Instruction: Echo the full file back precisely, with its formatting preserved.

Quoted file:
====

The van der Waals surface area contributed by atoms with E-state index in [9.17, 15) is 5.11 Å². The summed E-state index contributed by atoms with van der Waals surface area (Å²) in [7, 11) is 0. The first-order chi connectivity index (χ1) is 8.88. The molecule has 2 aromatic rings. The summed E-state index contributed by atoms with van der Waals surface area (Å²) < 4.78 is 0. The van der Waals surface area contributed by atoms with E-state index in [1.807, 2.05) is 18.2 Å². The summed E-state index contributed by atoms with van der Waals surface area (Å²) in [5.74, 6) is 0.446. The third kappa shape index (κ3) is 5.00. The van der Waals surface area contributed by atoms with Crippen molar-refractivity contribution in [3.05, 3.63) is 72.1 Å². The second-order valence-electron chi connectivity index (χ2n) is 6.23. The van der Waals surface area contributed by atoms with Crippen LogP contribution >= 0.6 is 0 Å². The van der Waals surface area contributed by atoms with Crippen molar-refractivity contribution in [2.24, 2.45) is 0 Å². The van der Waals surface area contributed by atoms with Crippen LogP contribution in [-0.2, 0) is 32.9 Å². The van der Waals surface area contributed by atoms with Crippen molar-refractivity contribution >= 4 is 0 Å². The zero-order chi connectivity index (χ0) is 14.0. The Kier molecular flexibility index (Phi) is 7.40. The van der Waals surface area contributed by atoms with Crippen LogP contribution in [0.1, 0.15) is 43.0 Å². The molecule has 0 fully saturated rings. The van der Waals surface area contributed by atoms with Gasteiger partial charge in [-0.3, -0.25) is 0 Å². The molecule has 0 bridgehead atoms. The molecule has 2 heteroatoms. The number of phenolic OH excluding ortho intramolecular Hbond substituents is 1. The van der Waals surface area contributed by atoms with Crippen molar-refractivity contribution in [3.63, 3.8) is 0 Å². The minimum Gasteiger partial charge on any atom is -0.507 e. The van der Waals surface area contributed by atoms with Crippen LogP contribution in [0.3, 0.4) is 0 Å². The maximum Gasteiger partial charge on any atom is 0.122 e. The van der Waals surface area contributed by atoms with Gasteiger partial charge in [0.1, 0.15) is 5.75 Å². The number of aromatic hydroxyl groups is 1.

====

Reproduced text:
The van der Waals surface area contributed by atoms with E-state index in [9.17, 15) is 5.11 Å². The summed E-state index contributed by atoms with van der Waals surface area (Å²) in [7, 11) is 0. The first-order chi connectivity index (χ1) is 8.88. The molecule has 2 aromatic rings. The summed E-state index contributed by atoms with van der Waals surface area (Å²) < 4.78 is 0. The van der Waals surface area contributed by atoms with E-state index in [1.807, 2.05) is 18.2 Å². The summed E-state index contributed by atoms with van der Waals surface area (Å²) in [5.74, 6) is 0.446. The third kappa shape index (κ3) is 5.00. The van der Waals surface area contributed by atoms with Crippen molar-refractivity contribution in [3.05, 3.63) is 72.1 Å². The second-order valence-electron chi connectivity index (χ2n) is 6.23. The van der Waals surface area contributed by atoms with Crippen LogP contribution >= 0.6 is 0 Å². The van der Waals surface area contributed by atoms with Crippen molar-refractivity contribution in [2.24, 2.45) is 0 Å². The van der Waals surface area contributed by atoms with Crippen LogP contribution in [-0.2, 0) is 32.9 Å². The van der Waals surface area contributed by atoms with Crippen molar-refractivity contribution >= 4 is 0 Å². The zero-order chi connectivity index (χ0) is 14.0. The Kier molecular flexibility index (Phi) is 7.40. The van der Waals surface area contributed by atoms with Crippen LogP contribution in [0.1, 0.15) is 43.0 Å². The molecule has 0 fully saturated rings. The van der Waals surface area contributed by atoms with Gasteiger partial charge in [-0.3, -0.25) is 0 Å². The molecule has 0 bridgehead atoms. The molecule has 2 heteroatoms. The number of phenolic OH excluding ortho intramolecular Hbond substituents is 1. The van der Waals surface area contributed by atoms with Crippen molar-refractivity contribution in [3.63, 3.8) is 0 Å². The minimum Gasteiger partial charge on any atom is -0.507 e. The van der Waals surface area contributed by atoms with Crippen LogP contribution in [0.3, 0.4) is 0 Å². The maximum Gasteiger partial charge on any atom is 0.122 e. The van der Waals surface area contributed by atoms with Gasteiger partial charge in [0.1, 0.15) is 5.75 Å². The number of aromatic hydroxyl groups is 1.